Malicious Cryptominer Distributed by MacUpdate Hack
The MacUpdate site was hacked on 1 February 2018, and the attackers slipped malicious code into updates for Firefox, OnyX, and Deeper that would use CPU cycles on infected machines to mine cryptocurrency. Malwarebytes has instructions for removing the malware. Although MacUpdate removed the offending updates quickly, the moral of the story is that it’s always best to update an app from inside the app itself or via the developer’s Web site.
I finally feel vindicated. Homebrew, the App Developer's website, and the Mac Apps Store are the only places one should be at when downloading Mac-centric apps.
Chad at MacUpdate claims that they were not hacked. But it may be a distinction without a difference. Be that as it may, Malwarebytes offers a more readable explanation than MacUpdate does. So give them props.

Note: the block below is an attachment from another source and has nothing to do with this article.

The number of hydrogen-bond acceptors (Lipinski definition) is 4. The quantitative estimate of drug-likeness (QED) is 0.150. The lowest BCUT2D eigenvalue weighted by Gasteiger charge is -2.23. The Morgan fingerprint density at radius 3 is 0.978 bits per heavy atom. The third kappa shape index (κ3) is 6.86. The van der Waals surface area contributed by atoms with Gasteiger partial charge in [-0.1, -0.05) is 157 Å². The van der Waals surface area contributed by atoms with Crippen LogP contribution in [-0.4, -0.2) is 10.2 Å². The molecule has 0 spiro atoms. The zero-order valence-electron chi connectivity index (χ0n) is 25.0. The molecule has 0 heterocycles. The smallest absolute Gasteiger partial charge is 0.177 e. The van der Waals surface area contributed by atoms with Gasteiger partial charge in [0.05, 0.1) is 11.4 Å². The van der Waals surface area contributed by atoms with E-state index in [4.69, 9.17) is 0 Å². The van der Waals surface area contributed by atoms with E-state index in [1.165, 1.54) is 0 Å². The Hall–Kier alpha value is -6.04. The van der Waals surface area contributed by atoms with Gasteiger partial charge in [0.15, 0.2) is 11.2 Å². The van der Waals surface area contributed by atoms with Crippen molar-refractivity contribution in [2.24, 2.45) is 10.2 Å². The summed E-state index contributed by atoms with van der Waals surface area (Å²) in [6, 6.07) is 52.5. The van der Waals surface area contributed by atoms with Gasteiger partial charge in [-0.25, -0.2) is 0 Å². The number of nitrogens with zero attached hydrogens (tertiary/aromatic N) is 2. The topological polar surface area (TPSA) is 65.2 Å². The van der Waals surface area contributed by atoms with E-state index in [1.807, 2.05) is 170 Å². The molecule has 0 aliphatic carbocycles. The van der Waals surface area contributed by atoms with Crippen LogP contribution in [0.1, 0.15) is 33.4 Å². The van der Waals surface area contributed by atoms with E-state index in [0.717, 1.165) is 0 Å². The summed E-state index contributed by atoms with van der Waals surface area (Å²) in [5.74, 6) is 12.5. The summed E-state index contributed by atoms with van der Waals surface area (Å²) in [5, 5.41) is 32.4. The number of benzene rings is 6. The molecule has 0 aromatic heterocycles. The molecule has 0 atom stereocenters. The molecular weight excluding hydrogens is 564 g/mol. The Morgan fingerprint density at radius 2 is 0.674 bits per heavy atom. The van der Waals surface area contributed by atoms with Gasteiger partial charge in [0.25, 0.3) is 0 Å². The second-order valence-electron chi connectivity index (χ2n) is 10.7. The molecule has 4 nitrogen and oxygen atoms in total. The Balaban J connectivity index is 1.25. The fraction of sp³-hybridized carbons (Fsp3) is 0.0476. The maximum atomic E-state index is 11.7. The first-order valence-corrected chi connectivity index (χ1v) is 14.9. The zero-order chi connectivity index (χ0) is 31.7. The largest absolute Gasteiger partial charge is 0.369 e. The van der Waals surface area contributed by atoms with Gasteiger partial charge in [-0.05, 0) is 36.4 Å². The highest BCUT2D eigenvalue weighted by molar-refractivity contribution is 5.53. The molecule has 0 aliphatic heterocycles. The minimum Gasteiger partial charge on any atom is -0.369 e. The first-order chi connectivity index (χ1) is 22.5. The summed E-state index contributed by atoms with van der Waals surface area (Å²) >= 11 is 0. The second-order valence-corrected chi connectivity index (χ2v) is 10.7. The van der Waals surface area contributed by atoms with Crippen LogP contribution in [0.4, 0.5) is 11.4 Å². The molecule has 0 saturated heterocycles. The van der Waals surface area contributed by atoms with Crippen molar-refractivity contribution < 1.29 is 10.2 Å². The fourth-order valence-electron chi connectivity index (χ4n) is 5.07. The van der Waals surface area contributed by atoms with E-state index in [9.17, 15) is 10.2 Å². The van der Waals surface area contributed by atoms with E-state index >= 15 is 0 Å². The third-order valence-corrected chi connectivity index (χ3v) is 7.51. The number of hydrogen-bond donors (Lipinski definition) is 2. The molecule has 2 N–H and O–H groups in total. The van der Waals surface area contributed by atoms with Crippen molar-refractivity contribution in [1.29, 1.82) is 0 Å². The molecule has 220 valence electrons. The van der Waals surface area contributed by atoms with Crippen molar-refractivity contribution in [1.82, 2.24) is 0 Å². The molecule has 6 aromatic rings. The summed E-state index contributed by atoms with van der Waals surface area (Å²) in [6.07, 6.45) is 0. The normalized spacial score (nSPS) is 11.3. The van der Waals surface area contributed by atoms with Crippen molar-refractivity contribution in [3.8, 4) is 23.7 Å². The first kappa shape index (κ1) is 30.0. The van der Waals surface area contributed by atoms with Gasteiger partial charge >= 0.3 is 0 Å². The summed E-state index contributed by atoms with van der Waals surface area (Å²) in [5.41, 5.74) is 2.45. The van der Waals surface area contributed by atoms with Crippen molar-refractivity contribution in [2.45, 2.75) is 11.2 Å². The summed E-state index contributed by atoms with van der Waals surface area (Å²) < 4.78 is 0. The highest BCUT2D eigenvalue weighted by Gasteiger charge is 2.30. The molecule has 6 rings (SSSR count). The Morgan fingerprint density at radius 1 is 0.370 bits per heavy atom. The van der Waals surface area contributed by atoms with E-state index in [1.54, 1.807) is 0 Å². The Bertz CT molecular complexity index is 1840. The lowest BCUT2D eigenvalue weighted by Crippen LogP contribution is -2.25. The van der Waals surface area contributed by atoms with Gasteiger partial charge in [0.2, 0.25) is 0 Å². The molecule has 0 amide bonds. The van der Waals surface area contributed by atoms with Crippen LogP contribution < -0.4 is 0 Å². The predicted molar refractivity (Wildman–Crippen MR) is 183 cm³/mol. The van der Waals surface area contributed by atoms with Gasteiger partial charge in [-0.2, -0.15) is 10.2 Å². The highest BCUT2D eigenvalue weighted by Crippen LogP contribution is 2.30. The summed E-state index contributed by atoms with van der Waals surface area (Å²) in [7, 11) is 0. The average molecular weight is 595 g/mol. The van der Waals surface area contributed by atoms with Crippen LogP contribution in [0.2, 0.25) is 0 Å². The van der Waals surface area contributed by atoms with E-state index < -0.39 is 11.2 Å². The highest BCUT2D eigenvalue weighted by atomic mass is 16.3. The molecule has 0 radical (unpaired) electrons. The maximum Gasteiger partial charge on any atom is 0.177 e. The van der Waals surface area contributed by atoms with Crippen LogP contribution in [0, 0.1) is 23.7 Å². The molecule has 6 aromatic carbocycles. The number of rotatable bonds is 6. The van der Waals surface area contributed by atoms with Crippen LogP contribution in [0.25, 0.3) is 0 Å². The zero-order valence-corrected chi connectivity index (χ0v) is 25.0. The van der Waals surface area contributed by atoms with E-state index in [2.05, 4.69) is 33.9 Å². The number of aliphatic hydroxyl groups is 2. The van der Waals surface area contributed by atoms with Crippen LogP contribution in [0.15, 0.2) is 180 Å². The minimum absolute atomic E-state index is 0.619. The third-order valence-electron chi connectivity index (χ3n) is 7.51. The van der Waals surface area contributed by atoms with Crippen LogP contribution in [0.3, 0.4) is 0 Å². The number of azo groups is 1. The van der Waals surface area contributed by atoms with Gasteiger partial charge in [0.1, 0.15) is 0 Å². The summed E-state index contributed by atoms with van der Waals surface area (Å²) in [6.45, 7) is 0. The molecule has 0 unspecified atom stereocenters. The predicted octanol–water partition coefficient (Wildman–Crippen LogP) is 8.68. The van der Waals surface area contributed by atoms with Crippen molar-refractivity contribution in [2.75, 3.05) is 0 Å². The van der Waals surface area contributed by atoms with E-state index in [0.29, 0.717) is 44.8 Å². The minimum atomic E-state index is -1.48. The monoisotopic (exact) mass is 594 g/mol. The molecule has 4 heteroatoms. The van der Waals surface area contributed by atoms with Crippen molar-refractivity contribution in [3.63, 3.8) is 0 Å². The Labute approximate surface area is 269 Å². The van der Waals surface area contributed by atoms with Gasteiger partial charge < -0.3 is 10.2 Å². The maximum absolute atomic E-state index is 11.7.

In the meantime I'm not running macOS X 10.13 except on a test platform, from which I did not launch either Onyx or Deeper, though I have them both installed. So I replaced them, as instructed. As for Firefox, I found I was only running 58.0.1 and updated from within the app, so I think I'm clean. I found none of the suspect files in my Sierra user folder. I'll have to check 10.13 when I boot into it again.
That said, I don't use any bitcoin currency so I'm no sure what they could mine.
As for MacUpdate, as far as I know this is the first time they have been exploited in this way. They are usually reliable. Of course some of the software they offer there is crap, but that's another story. And it's not like you can't get amateur software at the Mac App Store.
But thank you to TidBITS for letting us know.
Mining is not stealing cryptocurrency from you. Mining involves performing a lot of CPU-intensive math to "earn" a unit of currency. Once it's generated, the miners copy it from your computer to a "wallet" of theirs somewhere.
The cost to you is possibly some noticeably slower performance and an increased electricity bill.